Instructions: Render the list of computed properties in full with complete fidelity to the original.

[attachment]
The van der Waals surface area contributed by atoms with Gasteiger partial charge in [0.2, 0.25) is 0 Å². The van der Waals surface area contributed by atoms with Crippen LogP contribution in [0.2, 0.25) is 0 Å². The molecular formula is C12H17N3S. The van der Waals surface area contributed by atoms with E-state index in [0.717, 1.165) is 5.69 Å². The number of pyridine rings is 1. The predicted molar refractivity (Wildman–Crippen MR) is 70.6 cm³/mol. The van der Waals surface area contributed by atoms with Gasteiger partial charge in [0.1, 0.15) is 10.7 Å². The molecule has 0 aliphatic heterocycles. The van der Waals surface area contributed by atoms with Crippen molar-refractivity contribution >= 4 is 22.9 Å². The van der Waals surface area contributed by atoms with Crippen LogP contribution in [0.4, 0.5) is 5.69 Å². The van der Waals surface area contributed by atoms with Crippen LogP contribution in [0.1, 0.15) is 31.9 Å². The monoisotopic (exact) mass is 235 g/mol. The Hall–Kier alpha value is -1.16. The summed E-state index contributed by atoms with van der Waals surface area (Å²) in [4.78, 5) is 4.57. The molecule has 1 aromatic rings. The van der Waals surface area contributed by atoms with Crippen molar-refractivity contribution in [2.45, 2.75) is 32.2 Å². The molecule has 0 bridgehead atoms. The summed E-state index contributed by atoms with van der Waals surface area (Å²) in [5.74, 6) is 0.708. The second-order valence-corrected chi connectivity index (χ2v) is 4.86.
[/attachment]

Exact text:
The van der Waals surface area contributed by atoms with Gasteiger partial charge in [0.2, 0.25) is 0 Å². The van der Waals surface area contributed by atoms with Crippen LogP contribution in [0.2, 0.25) is 0 Å². The molecular formula is C12H17N3S. The van der Waals surface area contributed by atoms with E-state index in [0.717, 1.165) is 5.69 Å². The number of pyridine rings is 1. The predicted molar refractivity (Wildman–Crippen MR) is 70.6 cm³/mol. The van der Waals surface area contributed by atoms with Gasteiger partial charge in [0.1, 0.15) is 10.7 Å². The molecule has 0 aliphatic heterocycles. The van der Waals surface area contributed by atoms with Crippen molar-refractivity contribution >= 4 is 22.9 Å². The van der Waals surface area contributed by atoms with Crippen LogP contribution in [0.4, 0.5) is 5.69 Å². The van der Waals surface area contributed by atoms with Crippen LogP contribution in [0.1, 0.15) is 31.9 Å². The monoisotopic (exact) mass is 235 g/mol. The Hall–Kier alpha value is -1.16. The summed E-state index contributed by atoms with van der Waals surface area (Å²) in [4.78, 5) is 4.57. The molecule has 1 aromatic rings. The van der Waals surface area contributed by atoms with Crippen molar-refractivity contribution in [2.45, 2.75) is 32.2 Å². The molecule has 0 bridgehead atoms. The summed E-state index contributed by atoms with van der Waals surface area (Å²) in [5.74, 6) is 0.708. The second-order valence-corrected chi connectivity index (χ2v) is 4.86.